1. ATO encourages NFPs to get ready for new return: Non-charitable not-for-profits (NFPs) with an active Australian Business Number will be required to lodge an annual self-review return to the ATO to confirm its income tax exemption status for the 2023-2024 tax year. The requirement, as introduced in the 2021-22 Federal Budget, is to ensure only eligible non-charitable NFPs have access to income tax exemptions.  

NFPs will need to prepare and submit their annual self-review between July and October 2024.  

Reports can be prepared by NFPs on their own or by their accountant and can be lodged through the ATO online portal (or by telephone if the NFP is unable to do so online). Steps to ensure NFPs are ready to submit its report by the due date can be taken now and are available on the ATO’s website. 

Legislative Updates

  1. Senate Refers Bill to Senate Economics Legislation Committe for inquiry: The Senate has referred the Treasury Laws Amendment (Delivering Better Financial Outcomes and Other Measures) Bill 2024 (Bill) to the Senate Economics Legislation Committee for inquiry.  

The Bill proposes to introduce amendments across a number of pieces of legislation, including implementing the first tranche of the Government’s “Delivering Better Financial Outcomes”, which seeks to: 

  • clarify the legal basis for superannuation trustees to charge members for financial advice from their superannuation account; 
  • streamline ongoing fee renewal and consent requirements;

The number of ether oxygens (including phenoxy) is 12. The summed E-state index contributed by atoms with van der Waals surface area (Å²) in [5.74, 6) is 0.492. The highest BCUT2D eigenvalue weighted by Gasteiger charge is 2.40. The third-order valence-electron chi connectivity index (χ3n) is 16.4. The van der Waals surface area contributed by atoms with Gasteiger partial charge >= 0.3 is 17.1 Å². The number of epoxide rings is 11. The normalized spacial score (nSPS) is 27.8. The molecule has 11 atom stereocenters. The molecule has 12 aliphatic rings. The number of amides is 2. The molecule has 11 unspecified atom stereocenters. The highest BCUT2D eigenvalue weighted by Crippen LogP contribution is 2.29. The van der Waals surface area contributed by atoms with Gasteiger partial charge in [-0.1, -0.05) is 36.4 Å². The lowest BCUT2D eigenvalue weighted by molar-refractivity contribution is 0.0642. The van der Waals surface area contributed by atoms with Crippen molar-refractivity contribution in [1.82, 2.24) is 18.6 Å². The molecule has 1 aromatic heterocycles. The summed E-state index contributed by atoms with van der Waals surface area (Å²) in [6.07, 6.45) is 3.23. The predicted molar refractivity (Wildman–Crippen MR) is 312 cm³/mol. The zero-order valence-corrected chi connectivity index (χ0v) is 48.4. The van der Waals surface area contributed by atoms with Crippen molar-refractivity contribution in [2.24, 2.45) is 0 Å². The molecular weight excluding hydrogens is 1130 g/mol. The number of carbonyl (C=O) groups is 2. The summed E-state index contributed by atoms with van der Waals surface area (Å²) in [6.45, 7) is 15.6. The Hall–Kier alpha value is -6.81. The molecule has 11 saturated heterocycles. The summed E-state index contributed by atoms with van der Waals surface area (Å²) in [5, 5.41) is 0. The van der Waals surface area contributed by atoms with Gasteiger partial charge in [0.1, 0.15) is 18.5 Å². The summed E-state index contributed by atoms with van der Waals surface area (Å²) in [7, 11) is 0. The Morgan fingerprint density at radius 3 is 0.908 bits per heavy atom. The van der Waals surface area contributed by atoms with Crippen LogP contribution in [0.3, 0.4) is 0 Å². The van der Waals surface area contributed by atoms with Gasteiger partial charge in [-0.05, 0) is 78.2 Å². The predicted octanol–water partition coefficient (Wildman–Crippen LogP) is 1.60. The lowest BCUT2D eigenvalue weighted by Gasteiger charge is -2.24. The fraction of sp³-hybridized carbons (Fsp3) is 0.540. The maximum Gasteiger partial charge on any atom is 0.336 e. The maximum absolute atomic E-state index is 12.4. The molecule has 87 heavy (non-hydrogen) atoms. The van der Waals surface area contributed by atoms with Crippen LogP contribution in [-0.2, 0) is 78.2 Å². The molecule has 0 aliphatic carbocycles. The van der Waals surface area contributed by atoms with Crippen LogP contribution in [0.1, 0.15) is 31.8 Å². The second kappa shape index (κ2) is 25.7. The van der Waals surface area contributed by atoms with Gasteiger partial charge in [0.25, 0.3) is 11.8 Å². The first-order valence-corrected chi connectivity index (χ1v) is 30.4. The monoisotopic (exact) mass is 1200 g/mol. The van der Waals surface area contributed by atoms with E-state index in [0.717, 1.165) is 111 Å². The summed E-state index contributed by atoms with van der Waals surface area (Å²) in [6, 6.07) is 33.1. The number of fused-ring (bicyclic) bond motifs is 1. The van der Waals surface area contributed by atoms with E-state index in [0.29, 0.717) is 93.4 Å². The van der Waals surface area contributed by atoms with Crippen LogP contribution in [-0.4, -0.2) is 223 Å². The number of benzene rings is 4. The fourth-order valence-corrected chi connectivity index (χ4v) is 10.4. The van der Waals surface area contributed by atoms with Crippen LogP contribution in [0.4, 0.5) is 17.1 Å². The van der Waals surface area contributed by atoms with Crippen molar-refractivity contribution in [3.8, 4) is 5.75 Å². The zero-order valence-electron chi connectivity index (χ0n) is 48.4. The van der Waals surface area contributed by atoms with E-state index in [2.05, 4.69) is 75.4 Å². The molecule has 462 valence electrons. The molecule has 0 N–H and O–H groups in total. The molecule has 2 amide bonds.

• provide more flexibility around how financial services guide requirements can be met; and 
  • simplify and clarify Corporations Act provisions relating to conflicted remuneration. 

The closing date for submissions to the inquiry is 26 April 2024.

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Authored by:
Matthew Bode, Partner 
Kelly Griffiths, Partner 
Michael Kenny, Partner 
Sinead Lynch, Partner 
Daniel Maroske, Partner 
Kate Mills, Partner 
Caroline Ord, Partner 
Cinzia Donald, Partner (Lavan) 
Anna Fanelli, Senior Associate
Zira Norman, Senior Associate
Phil O’Brien, Senior Associate
Tehlyn Murray, Associate
Patrick Simon, Associate
Monica Baur, Solicitor
Fiona Ng, Solicitor
Oskar Henderson, Paralegal
Rose Hou, Paralegal
Steven Schwartz, Paralegal
Bronte Anderson, Paralegal
Wen Wong, Paralegal

This update does not constitute legal advice and should not be relied upon as such. It is intended only to provide a summary and general overview on matters of interest and it is not intended to be comprehensive. You should seek legal or other professional advice before acting or relying on any of the content.